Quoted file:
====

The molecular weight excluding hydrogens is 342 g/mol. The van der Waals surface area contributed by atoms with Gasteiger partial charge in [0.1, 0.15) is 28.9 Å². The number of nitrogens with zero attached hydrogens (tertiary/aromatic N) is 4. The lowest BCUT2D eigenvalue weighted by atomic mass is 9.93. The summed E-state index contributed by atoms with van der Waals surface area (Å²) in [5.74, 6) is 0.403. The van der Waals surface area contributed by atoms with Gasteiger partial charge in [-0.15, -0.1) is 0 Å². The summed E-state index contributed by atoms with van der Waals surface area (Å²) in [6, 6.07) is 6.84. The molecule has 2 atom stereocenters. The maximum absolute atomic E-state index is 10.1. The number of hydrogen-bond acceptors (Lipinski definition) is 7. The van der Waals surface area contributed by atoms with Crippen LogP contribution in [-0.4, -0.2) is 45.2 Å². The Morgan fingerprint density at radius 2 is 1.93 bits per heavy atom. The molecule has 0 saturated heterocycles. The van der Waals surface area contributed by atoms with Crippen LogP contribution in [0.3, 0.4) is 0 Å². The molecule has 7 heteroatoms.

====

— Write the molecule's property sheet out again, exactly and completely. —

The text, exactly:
The molecular weight excluding hydrogens is 342 g/mol. The van der Waals surface area contributed by atoms with Gasteiger partial charge in [0.1, 0.15) is 28.9 Å². The number of nitrogens with zero attached hydrogens (tertiary/aromatic N) is 4. The lowest BCUT2D eigenvalue weighted by atomic mass is 9.93. The summed E-state index contributed by atoms with van der Waals surface area (Å²) in [5.74, 6) is 0.403. The van der Waals surface area contributed by atoms with Gasteiger partial charge in [-0.15, -0.1) is 0 Å². The summed E-state index contributed by atoms with van der Waals surface area (Å²) in [6, 6.07) is 6.84. The molecule has 2 atom stereocenters. The maximum absolute atomic E-state index is 10.1. The number of hydrogen-bond acceptors (Lipinski definition) is 7. The van der Waals surface area contributed by atoms with Crippen LogP contribution in [-0.4, -0.2) is 45.2 Å². The Morgan fingerprint density at radius 2 is 1.93 bits per heavy atom. The molecule has 0 saturated heterocycles. The van der Waals surface area contributed by atoms with Crippen LogP contribution in [0.3, 0.4) is 0 Å². The molecule has 7 heteroatoms.